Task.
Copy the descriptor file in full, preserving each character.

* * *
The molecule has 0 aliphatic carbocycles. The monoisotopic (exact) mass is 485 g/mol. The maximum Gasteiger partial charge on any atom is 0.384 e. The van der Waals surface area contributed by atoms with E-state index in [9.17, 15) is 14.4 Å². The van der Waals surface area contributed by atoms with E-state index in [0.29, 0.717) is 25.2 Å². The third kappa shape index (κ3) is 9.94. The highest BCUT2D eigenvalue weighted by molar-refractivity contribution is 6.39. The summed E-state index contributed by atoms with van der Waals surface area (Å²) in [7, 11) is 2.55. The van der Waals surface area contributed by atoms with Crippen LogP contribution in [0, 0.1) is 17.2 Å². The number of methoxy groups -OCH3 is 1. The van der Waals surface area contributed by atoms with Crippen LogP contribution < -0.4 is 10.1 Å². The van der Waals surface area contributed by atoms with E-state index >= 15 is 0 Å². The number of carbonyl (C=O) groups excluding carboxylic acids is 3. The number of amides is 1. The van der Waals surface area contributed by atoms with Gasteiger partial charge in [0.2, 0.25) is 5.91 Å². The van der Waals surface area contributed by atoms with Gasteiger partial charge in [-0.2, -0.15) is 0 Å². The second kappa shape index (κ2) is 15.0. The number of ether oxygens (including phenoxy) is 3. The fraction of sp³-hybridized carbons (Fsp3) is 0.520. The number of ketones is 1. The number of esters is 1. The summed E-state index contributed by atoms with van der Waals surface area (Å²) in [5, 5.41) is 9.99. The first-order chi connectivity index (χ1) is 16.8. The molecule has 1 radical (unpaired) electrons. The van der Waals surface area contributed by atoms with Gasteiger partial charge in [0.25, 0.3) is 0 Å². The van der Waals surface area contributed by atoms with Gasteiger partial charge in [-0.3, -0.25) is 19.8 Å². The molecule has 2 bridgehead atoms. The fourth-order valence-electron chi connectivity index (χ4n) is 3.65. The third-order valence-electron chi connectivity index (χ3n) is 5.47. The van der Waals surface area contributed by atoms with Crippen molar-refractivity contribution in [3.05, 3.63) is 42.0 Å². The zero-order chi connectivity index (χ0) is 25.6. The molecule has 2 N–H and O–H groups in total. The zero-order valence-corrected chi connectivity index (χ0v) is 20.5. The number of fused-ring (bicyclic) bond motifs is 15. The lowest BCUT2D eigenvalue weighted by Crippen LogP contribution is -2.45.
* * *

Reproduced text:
The molecule has 0 aliphatic carbocycles. The monoisotopic (exact) mass is 485 g/mol. The maximum Gasteiger partial charge on any atom is 0.384 e. The van der Waals surface area contributed by atoms with E-state index in [9.17, 15) is 14.4 Å². The van der Waals surface area contributed by atoms with E-state index in [0.29, 0.717) is 25.2 Å². The third kappa shape index (κ3) is 9.94. The highest BCUT2D eigenvalue weighted by molar-refractivity contribution is 6.39. The summed E-state index contributed by atoms with van der Waals surface area (Å²) in [7, 11) is 2.55. The van der Waals surface area contributed by atoms with Crippen LogP contribution in [0, 0.1) is 17.2 Å². The number of methoxy groups -OCH3 is 1. The van der Waals surface area contributed by atoms with Crippen LogP contribution < -0.4 is 10.1 Å². The van der Waals surface area contributed by atoms with E-state index >= 15 is 0 Å². The number of carbonyl (C=O) groups excluding carboxylic acids is 3. The number of amides is 1. The van der Waals surface area contributed by atoms with Gasteiger partial charge in [0.2, 0.25) is 5.91 Å². The van der Waals surface area contributed by atoms with Gasteiger partial charge in [-0.2, -0.15) is 0 Å². The second kappa shape index (κ2) is 15.0. The number of ether oxygens (including phenoxy) is 3. The fraction of sp³-hybridized carbons (Fsp3) is 0.520. The number of ketones is 1. The number of esters is 1. The summed E-state index contributed by atoms with van der Waals surface area (Å²) in [5, 5.41) is 9.99. The first-order chi connectivity index (χ1) is 16.8. The molecule has 1 radical (unpaired) electrons. The van der Waals surface area contributed by atoms with Gasteiger partial charge in [0.25, 0.3) is 0 Å². The van der Waals surface area contributed by atoms with Gasteiger partial charge in [-0.3, -0.25) is 19.8 Å². The molecule has 2 bridgehead atoms. The fourth-order valence-electron chi connectivity index (χ4n) is 3.65. The third-order valence-electron chi connectivity index (χ3n) is 5.47. The van der Waals surface area contributed by atoms with Crippen molar-refractivity contribution in [3.05, 3.63) is 42.0 Å². The zero-order chi connectivity index (χ0) is 25.6. The molecule has 2 N–H and O–H groups in total. The zero-order valence-corrected chi connectivity index (χ0v) is 20.5. The number of fused-ring (bicyclic) bond motifs is 15. The lowest BCUT2D eigenvalue weighted by Crippen LogP contribution is -2.45.